To do that, you'll want to strip off about 3/4 inch of insulation from each of the factory R/R wires (the green and red ones). Then using my jewelers screwdriver, I opened up the factory wires in the center so that I could pass the new 12 gauge wire through. Once the new wire was through the hole I split the 12 gauge wire in two parts and twisted them tightly around the outside of the factory wire - closing the hole up. Then I soldered the connection and finished with tape. Finally, fit the spade connectors back into the 6P plug, but leave the black "monitor" wire out.
Button hook connections
If I had to do it over again I would remove the factory black insulation jacket to about half way beween the 6P plug and the R/R and make my connection there. This would keep the mess of connections farther away from all the plugs and allow straighter wire runs. Just look at your R/R when it's on the bike and you'll see how much room is over the radiator - this would be a better place to make those connections.
Reattach the R/R and route your wires.
Wire routing on right hand side
I initially made my connections to the R/R charge wires with Posi-Taps. However, they are quite large and there wasn't enough room for 4 of them. Another issue is that they come off at a 90 degree angle which is fine if it works for you. Lastly the posi-taps only make the connection with a small needle point and this seemed like a bit of a choke point to me. Here is a picture before I removed them, you can see the small hole they make ...
FYI - Posi-Tap connectors - later removed
Instead I used the Posi-Lock straight connectors which make a nice solid, beefy connection - and they are removable (so I could pull the whole harness out to show you guys).
*You will also notice that the Black "sensing wire" was NOT put back into the 6P plug. It gets some shrink tube on it's rather long blade and then gets connected to a spade connector and run to the fuse block.
New charge and ground wires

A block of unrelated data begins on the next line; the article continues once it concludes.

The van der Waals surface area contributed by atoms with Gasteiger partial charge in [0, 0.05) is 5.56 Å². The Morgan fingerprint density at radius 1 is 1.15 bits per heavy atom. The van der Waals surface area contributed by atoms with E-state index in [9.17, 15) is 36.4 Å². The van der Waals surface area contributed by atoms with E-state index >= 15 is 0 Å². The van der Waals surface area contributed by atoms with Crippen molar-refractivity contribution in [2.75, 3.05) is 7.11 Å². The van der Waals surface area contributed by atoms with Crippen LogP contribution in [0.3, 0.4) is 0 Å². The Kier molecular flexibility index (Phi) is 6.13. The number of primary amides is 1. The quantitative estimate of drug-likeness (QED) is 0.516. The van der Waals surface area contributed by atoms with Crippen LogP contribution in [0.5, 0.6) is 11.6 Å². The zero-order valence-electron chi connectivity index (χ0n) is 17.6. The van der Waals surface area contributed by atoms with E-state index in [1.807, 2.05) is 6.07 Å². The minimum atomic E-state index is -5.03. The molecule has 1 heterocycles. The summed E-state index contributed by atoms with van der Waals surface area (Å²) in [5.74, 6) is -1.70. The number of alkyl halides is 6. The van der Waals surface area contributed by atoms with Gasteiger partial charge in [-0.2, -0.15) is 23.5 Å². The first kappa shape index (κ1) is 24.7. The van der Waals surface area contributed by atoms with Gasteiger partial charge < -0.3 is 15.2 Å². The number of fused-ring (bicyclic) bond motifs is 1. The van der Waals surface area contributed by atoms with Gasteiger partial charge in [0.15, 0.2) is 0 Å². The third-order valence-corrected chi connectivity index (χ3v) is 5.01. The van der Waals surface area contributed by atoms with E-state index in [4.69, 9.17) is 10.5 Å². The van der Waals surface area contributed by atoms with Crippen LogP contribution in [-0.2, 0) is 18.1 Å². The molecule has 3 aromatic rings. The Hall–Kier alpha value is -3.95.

Next, to attached the new ground wires, I crimped on a ring terminal and then added soldered for security. Since the grounds were a such a short run I didn't bother making a disconnect. I did wonder if I should run the grounds all the way back to the main frame ground (under the fuel tank) but after taking some resistance reading it would not have made a difference. The grounds hook up to the bolt that holds the fairing offset.
New charge and ground wires taped
Then I measured and cut my wires from the battery and from the R/R to the fuse block. The fuse block is a nice little "Hella Splash Proof 4 Gang ATC Fuse Block, Spade Side Connectors HL62936". It was about $12 at the independent NAPA dealer here. Of course you could just use some inline fuses to do the job as well.
Stolen Webpic of HL62936 Hella Splash Proof 4 Gang ATC Fuse Block, Spade Side
The one thing that I didn't like about the fuse block was that the base was open. I simply took some silicone and sealed it up - the top cover has a little gasket to keep water out. It's a pretty tight fit - I even used some pla-doh to check the clearance between the top of the fuse box and the seat - VERY tight.
Fuse Block - close up
Fuse Block - side
With all the wires in place I then taped everything and zip-tied it into place. I also made sure to put dielectric grease on everything - new or old. If you want to reverse this mod (lets say for warranty reasons) you'll need to cut the wires from the R/R or buy a new R/R and then simply remove the harness.
Battery Side - routed behind battery
Taped and routed
In the end my beefed up charging system now has three routes - 1 factory routing and 2 re-enforced routings direct from the R/R. The grounds from the R/R are beefed up and redundant which should hopefully help. And finally, running the the black monitor wire directly to the battery solves any issues with resistance in the ignition circuit causing overcharging.
I haven't quite decided on what size fuses to use in the charging wires - I started with 25 amp then switched to 20 Amp fuses.
Stock RR and Suggested Rewired RR
My charging voltage is stable at
The last thing I added was a voltmeter to monitor the situation. You can see it here at Lascar Voltmeter Install Pics.
Edited by talus, 01 August 2007 - 09:19 PM.